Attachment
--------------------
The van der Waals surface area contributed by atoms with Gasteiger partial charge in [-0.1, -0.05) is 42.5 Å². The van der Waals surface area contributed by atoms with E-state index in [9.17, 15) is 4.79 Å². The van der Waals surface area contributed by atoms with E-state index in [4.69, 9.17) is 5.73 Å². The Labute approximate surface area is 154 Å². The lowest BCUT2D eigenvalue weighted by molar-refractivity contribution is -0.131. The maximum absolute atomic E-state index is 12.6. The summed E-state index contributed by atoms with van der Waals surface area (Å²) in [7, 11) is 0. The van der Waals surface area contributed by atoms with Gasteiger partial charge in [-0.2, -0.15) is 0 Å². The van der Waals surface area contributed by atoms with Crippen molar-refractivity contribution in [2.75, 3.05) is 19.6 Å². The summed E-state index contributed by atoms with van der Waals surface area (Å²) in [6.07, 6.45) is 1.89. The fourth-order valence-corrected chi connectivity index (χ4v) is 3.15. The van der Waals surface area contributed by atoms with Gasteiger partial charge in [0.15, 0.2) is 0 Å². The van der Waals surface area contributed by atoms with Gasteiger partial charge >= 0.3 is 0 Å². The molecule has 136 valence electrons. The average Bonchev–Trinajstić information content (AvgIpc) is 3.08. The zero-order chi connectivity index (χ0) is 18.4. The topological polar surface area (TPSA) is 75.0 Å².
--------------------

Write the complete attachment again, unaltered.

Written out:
The van der Waals surface area contributed by atoms with Gasteiger partial charge in [-0.1, -0.05) is 42.5 Å². The van der Waals surface area contributed by atoms with E-state index in [9.17, 15) is 4.79 Å². The van der Waals surface area contributed by atoms with E-state index in [4.69, 9.17) is 5.73 Å². The Labute approximate surface area is 154 Å². The lowest BCUT2D eigenvalue weighted by molar-refractivity contribution is -0.131. The maximum absolute atomic E-state index is 12.6. The summed E-state index contributed by atoms with van der Waals surface area (Å²) in [7, 11) is 0. The van der Waals surface area contributed by atoms with Gasteiger partial charge in [-0.2, -0.15) is 0 Å². The van der Waals surface area contributed by atoms with Crippen molar-refractivity contribution in [2.75, 3.05) is 19.6 Å². The summed E-state index contributed by atoms with van der Waals surface area (Å²) in [6.07, 6.45) is 1.89. The fourth-order valence-corrected chi connectivity index (χ4v) is 3.15. The van der Waals surface area contributed by atoms with Gasteiger partial charge in [0.15, 0.2) is 0 Å². The van der Waals surface area contributed by atoms with Gasteiger partial charge >= 0.3 is 0 Å². The molecule has 136 valence electrons. The average Bonchev–Trinajstić information content (AvgIpc) is 3.08. The zero-order chi connectivity index (χ0) is 18.4. The topological polar surface area (TPSA) is 75.0 Å².